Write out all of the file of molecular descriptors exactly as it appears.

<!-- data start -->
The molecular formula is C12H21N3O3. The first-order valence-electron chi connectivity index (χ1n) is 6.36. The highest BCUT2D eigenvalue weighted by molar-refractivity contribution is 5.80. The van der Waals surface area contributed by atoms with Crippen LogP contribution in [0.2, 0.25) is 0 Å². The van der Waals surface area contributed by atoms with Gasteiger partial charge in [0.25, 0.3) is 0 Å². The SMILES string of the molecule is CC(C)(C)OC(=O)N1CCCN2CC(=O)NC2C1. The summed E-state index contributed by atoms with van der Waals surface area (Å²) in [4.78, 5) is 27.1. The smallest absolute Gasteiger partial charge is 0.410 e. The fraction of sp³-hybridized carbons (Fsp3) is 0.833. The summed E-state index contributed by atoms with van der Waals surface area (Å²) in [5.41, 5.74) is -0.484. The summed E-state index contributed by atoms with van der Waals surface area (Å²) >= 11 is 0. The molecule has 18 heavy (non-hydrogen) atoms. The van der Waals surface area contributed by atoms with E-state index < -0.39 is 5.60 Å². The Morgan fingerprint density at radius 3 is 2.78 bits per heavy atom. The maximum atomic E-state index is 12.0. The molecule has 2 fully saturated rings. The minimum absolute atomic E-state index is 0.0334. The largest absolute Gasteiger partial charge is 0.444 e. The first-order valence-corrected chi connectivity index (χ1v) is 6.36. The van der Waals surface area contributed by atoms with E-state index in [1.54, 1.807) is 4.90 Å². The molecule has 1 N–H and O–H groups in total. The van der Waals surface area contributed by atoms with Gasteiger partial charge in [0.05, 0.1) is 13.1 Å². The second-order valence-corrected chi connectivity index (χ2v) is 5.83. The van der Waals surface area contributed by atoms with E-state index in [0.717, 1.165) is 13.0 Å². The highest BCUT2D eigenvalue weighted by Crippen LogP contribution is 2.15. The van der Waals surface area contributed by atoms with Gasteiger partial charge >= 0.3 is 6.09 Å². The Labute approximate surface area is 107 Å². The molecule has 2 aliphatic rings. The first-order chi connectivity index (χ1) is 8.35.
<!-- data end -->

The molecular formula is C12H21N3O3. The first-order valence-electron chi connectivity index (χ1n) is 6.36. The highest BCUT2D eigenvalue weighted by molar-refractivity contribution is 5.80. The van der Waals surface area contributed by atoms with Crippen LogP contribution in [0.2, 0.25) is 0 Å². The van der Waals surface area contributed by atoms with Gasteiger partial charge in [0.25, 0.3) is 0 Å². The SMILES string of the molecule is CC(C)(C)OC(=O)N1CCCN2CC(=O)NC2C1. The summed E-state index contributed by atoms with van der Waals surface area (Å²) in [4.78, 5) is 27.1. The smallest absolute Gasteiger partial charge is 0.410 e. The fraction of sp³-hybridized carbons (Fsp3) is 0.833. The summed E-state index contributed by atoms with van der Waals surface area (Å²) in [5.41, 5.74) is -0.484. The summed E-state index contributed by atoms with van der Waals surface area (Å²) >= 11 is 0. The molecule has 18 heavy (non-hydrogen) atoms. The van der Waals surface area contributed by atoms with E-state index < -0.39 is 5.60 Å². The Morgan fingerprint density at radius 3 is 2.78 bits per heavy atom. The maximum atomic E-state index is 12.0. The molecule has 2 fully saturated rings. The minimum absolute atomic E-state index is 0.0334. The largest absolute Gasteiger partial charge is 0.444 e. The first-order valence-corrected chi connectivity index (χ1v) is 6.36. The van der Waals surface area contributed by atoms with E-state index in [1.54, 1.807) is 4.90 Å². The molecule has 1 N–H and O–H groups in total. The van der Waals surface area contributed by atoms with Gasteiger partial charge in [0.05, 0.1) is 13.1 Å². The second-order valence-corrected chi connectivity index (χ2v) is 5.83. The van der Waals surface area contributed by atoms with E-state index in [0.717, 1.165) is 13.0 Å². The highest BCUT2D eigenvalue weighted by Crippen LogP contribution is 2.15. The van der Waals surface area contributed by atoms with Gasteiger partial charge >= 0.3 is 6.09 Å². The Labute approximate surface area is 107 Å². The molecule has 2 aliphatic rings. The first-order chi connectivity index (χ1) is 8.35.